The door swung open and soon I was on a gurney rushing toward the CT scan room. I remember the technician instructing me through a speaker, “DO NOT MOVE.” I let my breathing slow and tried to relax, but my ears began filling up with tears that were uncontrollably rolling out of my eyes.

“Hey, babe! How was golf?!” I couldn’t answer my wife. “Babe?” I just laid on the bed of my hospital room, meekly holding my phone and staring at the point where the ceiling met the wall. I croaked a small cry. She heard it. “Zach. Are you OK? What’s going on?” Then, finally, I got out something like, “I’m ’kay—need you to call Mom. I’m having a stroke.” She was panicked, but held strong. I stammered that I needed an MRI at a bigger hospital in Portland to get a full diagnosis. A nurse said they had an ambulance waiting for me, but for cost reasons there was no way I was taking one through multiple counties, and my foot was down about that. Since we shared our truck, Megan would have to drive me there. I ordered an Uber; it would be at the house to pick her up in a few minutes. It was the most difficult call of my 35 years.

Megan and I met in 2009 in Los Angeles and moved to Chicago months later, very much in love. During her last semester at Columbia College, in 2013, she was diagnosed with multiple sclerosis. Since then, I have been by her side for countless MRIs, appointments and twice-a-day injections of what she describes as “hot sauce into my veins.” Multiple sclerosis is a confounding, frustrating disease that concerns the thin layer of myelin sheath around the nerves and halts communication between the brain and parts of the body. It has no cure; life for those with MS revolves around managing the disease’s physical and mental effects. Her doctors explained that meant reducing stress as much as possible and living in a place that doesn’t have extreme high or low temperatures. Three months after her diagnosis and one week after her graduation, we rented a minivan and drove to Portland. Now, after years of protecting her as best I could, I had to make a call that could very easily spark another episode.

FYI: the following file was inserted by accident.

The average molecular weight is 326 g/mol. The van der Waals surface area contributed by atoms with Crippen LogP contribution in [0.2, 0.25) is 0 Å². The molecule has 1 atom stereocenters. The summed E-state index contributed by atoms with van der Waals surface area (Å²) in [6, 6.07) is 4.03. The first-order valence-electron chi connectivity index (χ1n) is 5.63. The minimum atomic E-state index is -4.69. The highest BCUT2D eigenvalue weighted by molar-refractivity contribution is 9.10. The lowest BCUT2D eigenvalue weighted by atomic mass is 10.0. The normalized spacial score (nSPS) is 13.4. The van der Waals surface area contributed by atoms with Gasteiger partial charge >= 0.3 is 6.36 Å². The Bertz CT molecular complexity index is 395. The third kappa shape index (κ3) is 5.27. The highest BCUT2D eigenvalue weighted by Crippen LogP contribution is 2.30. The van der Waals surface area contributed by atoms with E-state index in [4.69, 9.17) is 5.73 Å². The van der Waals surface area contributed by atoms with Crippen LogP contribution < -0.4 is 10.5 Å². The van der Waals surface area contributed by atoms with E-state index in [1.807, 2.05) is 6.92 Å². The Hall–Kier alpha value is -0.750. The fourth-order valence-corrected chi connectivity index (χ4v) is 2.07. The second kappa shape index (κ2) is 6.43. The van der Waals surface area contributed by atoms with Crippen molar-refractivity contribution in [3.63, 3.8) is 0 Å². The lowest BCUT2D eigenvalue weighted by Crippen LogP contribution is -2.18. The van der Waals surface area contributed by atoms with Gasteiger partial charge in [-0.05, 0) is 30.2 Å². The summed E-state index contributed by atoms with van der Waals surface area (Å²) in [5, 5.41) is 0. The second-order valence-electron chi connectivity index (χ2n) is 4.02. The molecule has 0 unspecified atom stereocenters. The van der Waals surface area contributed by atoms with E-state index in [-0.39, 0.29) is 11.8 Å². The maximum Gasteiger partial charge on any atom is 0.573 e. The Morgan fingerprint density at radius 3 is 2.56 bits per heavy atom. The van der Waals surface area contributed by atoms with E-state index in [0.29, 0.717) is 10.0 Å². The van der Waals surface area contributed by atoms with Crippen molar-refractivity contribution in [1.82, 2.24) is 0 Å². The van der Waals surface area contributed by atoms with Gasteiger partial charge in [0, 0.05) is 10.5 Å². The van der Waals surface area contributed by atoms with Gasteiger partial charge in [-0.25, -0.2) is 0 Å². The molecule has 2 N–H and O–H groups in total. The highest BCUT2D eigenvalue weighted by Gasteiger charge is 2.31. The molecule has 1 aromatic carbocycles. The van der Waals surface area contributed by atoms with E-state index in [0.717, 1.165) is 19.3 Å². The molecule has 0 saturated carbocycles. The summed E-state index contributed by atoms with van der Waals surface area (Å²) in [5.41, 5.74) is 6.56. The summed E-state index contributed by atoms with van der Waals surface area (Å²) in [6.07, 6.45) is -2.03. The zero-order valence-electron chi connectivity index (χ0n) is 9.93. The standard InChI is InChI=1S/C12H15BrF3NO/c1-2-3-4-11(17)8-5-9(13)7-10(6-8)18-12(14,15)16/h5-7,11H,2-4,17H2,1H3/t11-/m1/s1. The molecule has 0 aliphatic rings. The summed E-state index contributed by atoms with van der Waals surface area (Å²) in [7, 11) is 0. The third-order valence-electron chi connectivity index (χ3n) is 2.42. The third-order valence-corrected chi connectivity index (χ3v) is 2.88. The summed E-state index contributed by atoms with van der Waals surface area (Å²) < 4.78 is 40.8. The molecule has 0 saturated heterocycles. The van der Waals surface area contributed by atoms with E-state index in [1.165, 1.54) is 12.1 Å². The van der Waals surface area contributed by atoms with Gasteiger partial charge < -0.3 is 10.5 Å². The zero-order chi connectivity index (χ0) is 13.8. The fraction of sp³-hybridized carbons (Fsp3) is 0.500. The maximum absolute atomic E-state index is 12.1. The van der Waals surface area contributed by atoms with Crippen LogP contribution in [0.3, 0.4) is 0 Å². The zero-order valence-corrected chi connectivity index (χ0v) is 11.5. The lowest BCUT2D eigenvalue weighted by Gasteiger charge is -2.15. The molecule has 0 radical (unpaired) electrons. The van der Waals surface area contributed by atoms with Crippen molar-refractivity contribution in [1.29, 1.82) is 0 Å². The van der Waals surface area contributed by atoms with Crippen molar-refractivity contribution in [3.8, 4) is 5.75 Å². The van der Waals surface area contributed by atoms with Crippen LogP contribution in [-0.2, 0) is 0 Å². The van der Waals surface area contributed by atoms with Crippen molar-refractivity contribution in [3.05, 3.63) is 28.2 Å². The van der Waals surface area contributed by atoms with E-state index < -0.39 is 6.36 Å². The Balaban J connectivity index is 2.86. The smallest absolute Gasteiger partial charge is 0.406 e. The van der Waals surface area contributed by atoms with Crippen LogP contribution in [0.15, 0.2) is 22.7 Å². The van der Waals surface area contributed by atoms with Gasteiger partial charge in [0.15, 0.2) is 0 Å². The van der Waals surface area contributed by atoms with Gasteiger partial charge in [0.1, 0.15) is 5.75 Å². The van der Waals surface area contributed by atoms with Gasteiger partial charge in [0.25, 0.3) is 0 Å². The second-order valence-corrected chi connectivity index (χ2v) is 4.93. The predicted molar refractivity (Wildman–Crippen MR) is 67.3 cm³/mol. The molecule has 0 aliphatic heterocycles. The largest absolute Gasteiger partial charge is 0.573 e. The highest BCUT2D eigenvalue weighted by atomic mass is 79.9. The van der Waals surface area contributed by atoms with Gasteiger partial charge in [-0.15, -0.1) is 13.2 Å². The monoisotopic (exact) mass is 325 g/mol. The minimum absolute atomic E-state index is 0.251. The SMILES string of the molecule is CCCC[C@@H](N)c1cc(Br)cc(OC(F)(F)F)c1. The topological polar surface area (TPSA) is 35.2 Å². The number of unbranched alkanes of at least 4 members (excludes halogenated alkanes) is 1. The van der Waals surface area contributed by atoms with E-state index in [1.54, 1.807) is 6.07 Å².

The nurse understood my ambulance concerns and tearfully said how sorry she was that this was happening. Her emotion had the opposite effect: I became even more terrified. Then Chuck appeared in my room, somber but smiling. He had a book under his arm and explained that he ’d had a nice hour and a half of reading in the waiting room. To this day he still loans me books, mostly with spines well over an inch wide. He gave me a hug and I melted into it, buried my cheek into his shoulder and sobbed. He eased into a chair, I went back to the bed and we just sat in each other’s company. I knew I’d be indebted to him for the rest of our years.

Chuck gave way to Megan and more tears. But the doctors explained that every minute counted in a stroke situation, so we got in the truck and launched onto I-84. I was not able to speak much, but Megan comforted me and told me that my mother had the first flight out to Portland from Indianapolis the next morning. I watched the Columbia River and its endless trees go by. I remember looking at Multnomah Falls and the sheer energy pumping water over its edge. Nature slowly turned into homes, then to boxy warehouse buildings, then apartments and public-transit trains, and I knew we were near Providence Hospital.

I put Golf Channel on the hospital room TV and just stared at Megan. We communicated with our eyes, and she made me smile. I wondered if this was the way we would interact for the rest of our lives. At least we knew our way around the place: I’d taken Megan to this same floor of this same hospital for regular MRIs of her brain and spine over the past six years.